However, the Parthenon Sculptures remained dislodged and divided, he said. It was expected that the disputed sculptures would be returned to Greece by the British Museum, to be displayed at the New Acropolis Museum in Athens, which was now nearing completion. The reunification and restitution of antiquities completed a cultural mosaic that had been disturbed. Only through the repatriation of illegally removed antiquities could the world build a solid foundation for future generations. Since the cultural heritage of each nation was the cultural heritage of all humanity, it was the responsibility of all to protect that shared legacy.
Introduction of HIV/AIDS Draft
General Assembly Vice-President MLADINEO (Croatia) then introduced the draft decision on Follow-up to the outcome of the twenty-sixth special session: implementation of the Declaration of Commitment on HIV/AIDS (document A/61/L.40), which was adopted without a vote.
Explanations of Position
The representative of Brazil, speaking in explanation of position on behalf of Southern Common Market, said it provided the international community with an important opportunity to engage in a discussion on national strategies of counselling and testing, which should encompass full respect for the human rights of those submitting to testing and be integrated into plans to combat the stigma and discrimination associated with HIV/AIDS, with particular attention to stigmatized vulnerable groups. Moreover, all efforts must be made to ensure that the population did not confuse testing with prevention. The success of national testing campaigns would be evaluated according to the capacity of countries to ensure universal access to treatment and especially to medicines for all people living with HIV/AIDS.
The representative of India said that, while her delegation had joined the consensus, it was her understanding that the decision left open the option of whether or not to designate a testing day in 2007.
The representative of Australia, speaking also on behalf of Canada, Japan and Norway, said her interpretation of the decision was that it invited consideration of a day in 2007 to be designated for counselling and voluntary testing. The Australian delegation remained fully committed to a comprehensive HIV/AIDS response.
Vote on Cooperation with Preparatory Committee
The draft resolution on cooperation between the United Nations and the Preparatory Committee of the Comprehensive Nuclear-Test-Ban Treaty Organization (document A/61/L.18) was adopted by a recorded vote of 133 in favour to 1 against, with no abstentions, as follows:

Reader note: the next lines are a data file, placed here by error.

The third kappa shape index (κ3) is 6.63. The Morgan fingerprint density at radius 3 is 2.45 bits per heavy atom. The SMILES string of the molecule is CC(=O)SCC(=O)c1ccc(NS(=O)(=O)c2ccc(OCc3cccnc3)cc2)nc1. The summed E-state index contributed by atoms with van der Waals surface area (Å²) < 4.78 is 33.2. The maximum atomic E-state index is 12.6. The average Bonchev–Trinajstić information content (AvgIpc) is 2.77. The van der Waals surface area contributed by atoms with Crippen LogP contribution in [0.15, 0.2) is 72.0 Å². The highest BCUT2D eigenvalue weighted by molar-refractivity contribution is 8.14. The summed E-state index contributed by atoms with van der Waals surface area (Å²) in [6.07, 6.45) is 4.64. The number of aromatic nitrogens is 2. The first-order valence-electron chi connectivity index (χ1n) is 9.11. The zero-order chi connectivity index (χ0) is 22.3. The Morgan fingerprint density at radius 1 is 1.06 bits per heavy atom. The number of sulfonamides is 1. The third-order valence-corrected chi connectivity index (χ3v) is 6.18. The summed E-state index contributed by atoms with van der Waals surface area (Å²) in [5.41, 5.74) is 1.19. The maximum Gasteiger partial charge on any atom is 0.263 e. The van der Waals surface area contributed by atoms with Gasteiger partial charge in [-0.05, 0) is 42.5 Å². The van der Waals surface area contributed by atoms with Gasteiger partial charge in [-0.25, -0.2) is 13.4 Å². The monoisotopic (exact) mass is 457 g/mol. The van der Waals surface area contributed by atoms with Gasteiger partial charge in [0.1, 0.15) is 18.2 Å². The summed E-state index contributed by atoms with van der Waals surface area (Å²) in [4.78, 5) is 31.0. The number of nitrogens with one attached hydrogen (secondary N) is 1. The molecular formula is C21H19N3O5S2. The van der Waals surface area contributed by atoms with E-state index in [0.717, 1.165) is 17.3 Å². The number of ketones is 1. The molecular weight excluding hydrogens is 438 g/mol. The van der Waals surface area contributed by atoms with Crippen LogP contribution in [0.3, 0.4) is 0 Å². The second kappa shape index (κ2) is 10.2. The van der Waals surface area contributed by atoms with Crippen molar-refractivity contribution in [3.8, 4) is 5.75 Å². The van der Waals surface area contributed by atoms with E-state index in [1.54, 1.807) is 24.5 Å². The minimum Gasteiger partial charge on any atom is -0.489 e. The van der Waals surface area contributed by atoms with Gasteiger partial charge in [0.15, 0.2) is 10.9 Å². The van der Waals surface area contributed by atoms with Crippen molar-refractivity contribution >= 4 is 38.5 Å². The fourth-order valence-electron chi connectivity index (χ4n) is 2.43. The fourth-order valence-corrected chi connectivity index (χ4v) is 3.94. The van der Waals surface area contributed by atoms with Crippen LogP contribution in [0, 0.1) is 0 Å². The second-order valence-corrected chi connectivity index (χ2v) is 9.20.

In favour: Algeria, Andorra, Angola, Antigua and Barbuda, Argentina, Armenia, Australia, Austria, Bahamas, Bahrain, Barbados, Belarus, Belgium, Belize, Bhutan, Bolivia, Bosnia and Herzegovina, Brazil, Brunei Darussalam, Bulgaria, Canada, Cape Verde, Chile, China, Congo, Costa Rica, Croatia, Cuba, Cyprus, Czech Republic, Denmark, Dominica, Dominican Republic, Ecuador, Egypt, El Salvador, Estonia, Ethiopia, Fiji, Finland, France, Georgia, Germany, Greece, Grenada, Guinea, Guyana, Honduras, Hungary, Iceland, India, Indonesia, Iran, Iraq, Ireland, Israel, Italy, Jamaica, Japan, Kuwait, Latvia, Lebanon, Lesotho, Libya, Liechtenstein, Lithuania, Luxembourg, Madagascar, Malaysia, Malta, Mauritania, Mauritius, Micronesia (Federated States of), Moldova, Monaco, Montenegro, Morocco, Mozambique, Myanmar, Netherlands, New Zealand, Niger, Nigeria, Oman, Pakistan, Panama, Papua New Guinea, Paraguay, Peru, Philippines, Poland, Portugal, Qatar, Republic of Korea, Romania, Russian Federation, Saint Kitts and Nevis, Saint Lucia, Saint Vincent and the Grenadines, Samoa, San Marino, Saudi Arabia, Senegal, Serbia, Singapore, Slovenia, Solomon Islands, South Africa, Spain, Sri Lanka, Suriname, Swaziland, Sweden, Switzerland, Tajikistan, Thailand, The former Yugoslav Republic of Macedonia, Togo, Tonga, Trinidad and Tobago, Tunisia, Turkey, Tuvalu, Ukraine, United Arab Emirates, United Kingdom, Uruguay, Vanuatu, Venezuela, Viet Nam, Yemen, Zambia, Zimbabwe.
Against: United States.
Absent: Afghanistan, Albania, Azerbaijan, Bangladesh, Benin, Botswana, Burkina Faso, Burundi, Cambodia, Cameroon, Central African Republic, Chad, Colombia, Comoros, Côte d’Ivoire, Democratic People’s Republic of Korea, Democratic Republic of the Congo, Djibouti, Equatorial Guinea, Eritrea, Gabon, Gambia, Ghana, Guatemala, Guinea-Bissau, Haiti, Jordan, Kazakhstan, Kenya, Kiribati, Kyrgyzstan, Lao People’s Democratic Republic, Liberia, Malawi, Maldives, Mali, Marshall Islands, Mexico, Mongolia, Namibia, Nauru, Nepal, Nicaragua, Norway, Palau, Rwanda, Sao Tome and Principe, Seychelles, Sierra Leone, Slovakia, Somalia, Sudan, Syria, Timor-Leste, Turkmenistan, Uganda, United Republic of Tanzania, Uzbekistan.